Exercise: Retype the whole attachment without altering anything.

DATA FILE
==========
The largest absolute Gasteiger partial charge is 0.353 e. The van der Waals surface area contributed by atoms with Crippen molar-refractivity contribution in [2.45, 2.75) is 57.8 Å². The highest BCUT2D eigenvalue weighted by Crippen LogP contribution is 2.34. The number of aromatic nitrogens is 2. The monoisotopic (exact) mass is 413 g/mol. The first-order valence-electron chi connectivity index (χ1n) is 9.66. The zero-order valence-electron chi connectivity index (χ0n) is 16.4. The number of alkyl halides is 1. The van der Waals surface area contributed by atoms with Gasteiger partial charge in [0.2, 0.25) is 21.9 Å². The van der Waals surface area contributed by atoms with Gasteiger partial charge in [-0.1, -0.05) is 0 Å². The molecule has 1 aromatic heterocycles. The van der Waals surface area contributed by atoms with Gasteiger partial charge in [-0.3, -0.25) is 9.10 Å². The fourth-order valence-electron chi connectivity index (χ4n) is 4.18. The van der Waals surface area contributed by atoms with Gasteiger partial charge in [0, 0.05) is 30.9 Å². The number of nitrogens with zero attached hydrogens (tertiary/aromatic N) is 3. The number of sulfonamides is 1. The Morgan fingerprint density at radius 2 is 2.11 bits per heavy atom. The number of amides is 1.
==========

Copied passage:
The largest absolute Gasteiger partial charge is 0.353 e. The van der Waals surface area contributed by atoms with Crippen molar-refractivity contribution in [2.45, 2.75) is 57.8 Å². The highest BCUT2D eigenvalue weighted by Crippen LogP contribution is 2.34. The number of aromatic nitrogens is 2. The monoisotopic (exact) mass is 413 g/mol. The first-order valence-electron chi connectivity index (χ1n) is 9.66. The zero-order valence-electron chi connectivity index (χ0n) is 16.4. The number of alkyl halides is 1. The van der Waals surface area contributed by atoms with Gasteiger partial charge in [0.2, 0.25) is 21.9 Å². The van der Waals surface area contributed by atoms with Gasteiger partial charge in [-0.1, -0.05) is 0 Å². The molecule has 1 aromatic heterocycles. The van der Waals surface area contributed by atoms with Gasteiger partial charge in [-0.3, -0.25) is 9.10 Å². The fourth-order valence-electron chi connectivity index (χ4n) is 4.18. The van der Waals surface area contributed by atoms with Gasteiger partial charge in [0, 0.05) is 30.9 Å². The number of nitrogens with zero attached hydrogens (tertiary/aromatic N) is 3. The number of sulfonamides is 1. The Morgan fingerprint density at radius 2 is 2.11 bits per heavy atom. The number of amides is 1.